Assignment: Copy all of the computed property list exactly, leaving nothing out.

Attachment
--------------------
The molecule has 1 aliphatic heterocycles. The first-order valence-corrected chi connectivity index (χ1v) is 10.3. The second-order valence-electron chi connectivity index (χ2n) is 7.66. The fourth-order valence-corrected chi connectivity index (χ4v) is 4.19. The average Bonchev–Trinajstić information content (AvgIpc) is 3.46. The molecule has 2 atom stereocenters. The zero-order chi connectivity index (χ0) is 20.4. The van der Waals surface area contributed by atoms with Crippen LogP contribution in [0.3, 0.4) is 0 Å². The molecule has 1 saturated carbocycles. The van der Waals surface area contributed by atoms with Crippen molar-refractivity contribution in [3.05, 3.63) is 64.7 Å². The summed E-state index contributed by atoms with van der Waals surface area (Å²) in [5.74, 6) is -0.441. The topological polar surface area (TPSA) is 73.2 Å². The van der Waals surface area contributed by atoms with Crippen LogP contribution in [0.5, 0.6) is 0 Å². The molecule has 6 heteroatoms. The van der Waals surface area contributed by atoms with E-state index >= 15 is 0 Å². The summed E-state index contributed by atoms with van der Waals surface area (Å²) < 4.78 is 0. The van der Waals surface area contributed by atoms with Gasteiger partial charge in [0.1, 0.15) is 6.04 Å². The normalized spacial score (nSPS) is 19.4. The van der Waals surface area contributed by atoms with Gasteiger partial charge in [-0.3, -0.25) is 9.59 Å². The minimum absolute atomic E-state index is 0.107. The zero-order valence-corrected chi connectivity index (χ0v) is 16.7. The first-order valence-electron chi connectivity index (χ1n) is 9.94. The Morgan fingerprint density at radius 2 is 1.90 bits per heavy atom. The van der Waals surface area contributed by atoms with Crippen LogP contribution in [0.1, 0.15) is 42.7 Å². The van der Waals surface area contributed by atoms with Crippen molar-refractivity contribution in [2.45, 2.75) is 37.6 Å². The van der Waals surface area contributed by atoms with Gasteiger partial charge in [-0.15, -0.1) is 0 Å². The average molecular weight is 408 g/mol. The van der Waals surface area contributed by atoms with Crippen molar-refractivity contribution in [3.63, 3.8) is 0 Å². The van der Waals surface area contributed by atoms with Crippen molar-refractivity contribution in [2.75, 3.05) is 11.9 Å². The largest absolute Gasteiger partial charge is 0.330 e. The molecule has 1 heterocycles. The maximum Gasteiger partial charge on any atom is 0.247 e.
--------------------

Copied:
The molecule has 1 aliphatic heterocycles. The first-order valence-corrected chi connectivity index (χ1v) is 10.3. The second-order valence-electron chi connectivity index (χ2n) is 7.66. The fourth-order valence-corrected chi connectivity index (χ4v) is 4.19. The average Bonchev–Trinajstić information content (AvgIpc) is 3.46. The molecule has 2 atom stereocenters. The zero-order chi connectivity index (χ0) is 20.4. The van der Waals surface area contributed by atoms with Crippen LogP contribution in [0.3, 0.4) is 0 Å². The molecule has 1 saturated carbocycles. The van der Waals surface area contributed by atoms with Crippen molar-refractivity contribution in [3.05, 3.63) is 64.7 Å². The summed E-state index contributed by atoms with van der Waals surface area (Å²) in [5.74, 6) is -0.441. The topological polar surface area (TPSA) is 73.2 Å². The van der Waals surface area contributed by atoms with Crippen LogP contribution in [0.5, 0.6) is 0 Å². The molecule has 6 heteroatoms. The van der Waals surface area contributed by atoms with E-state index >= 15 is 0 Å². The summed E-state index contributed by atoms with van der Waals surface area (Å²) < 4.78 is 0. The van der Waals surface area contributed by atoms with Gasteiger partial charge in [0.1, 0.15) is 6.04 Å². The normalized spacial score (nSPS) is 19.4. The van der Waals surface area contributed by atoms with Gasteiger partial charge in [-0.3, -0.25) is 9.59 Å². The minimum absolute atomic E-state index is 0.107. The zero-order valence-corrected chi connectivity index (χ0v) is 16.7. The first-order valence-electron chi connectivity index (χ1n) is 9.94. The Morgan fingerprint density at radius 2 is 1.90 bits per heavy atom. The van der Waals surface area contributed by atoms with Crippen LogP contribution in [0.1, 0.15) is 42.7 Å². The van der Waals surface area contributed by atoms with Crippen molar-refractivity contribution in [2.45, 2.75) is 37.6 Å². The van der Waals surface area contributed by atoms with Gasteiger partial charge in [-0.15, -0.1) is 0 Å². The average molecular weight is 408 g/mol. The van der Waals surface area contributed by atoms with Crippen molar-refractivity contribution in [3.63, 3.8) is 0 Å². The van der Waals surface area contributed by atoms with Crippen molar-refractivity contribution in [2.75, 3.05) is 11.9 Å². The largest absolute Gasteiger partial charge is 0.330 e. The molecule has 1 heterocycles. The maximum Gasteiger partial charge on any atom is 0.247 e.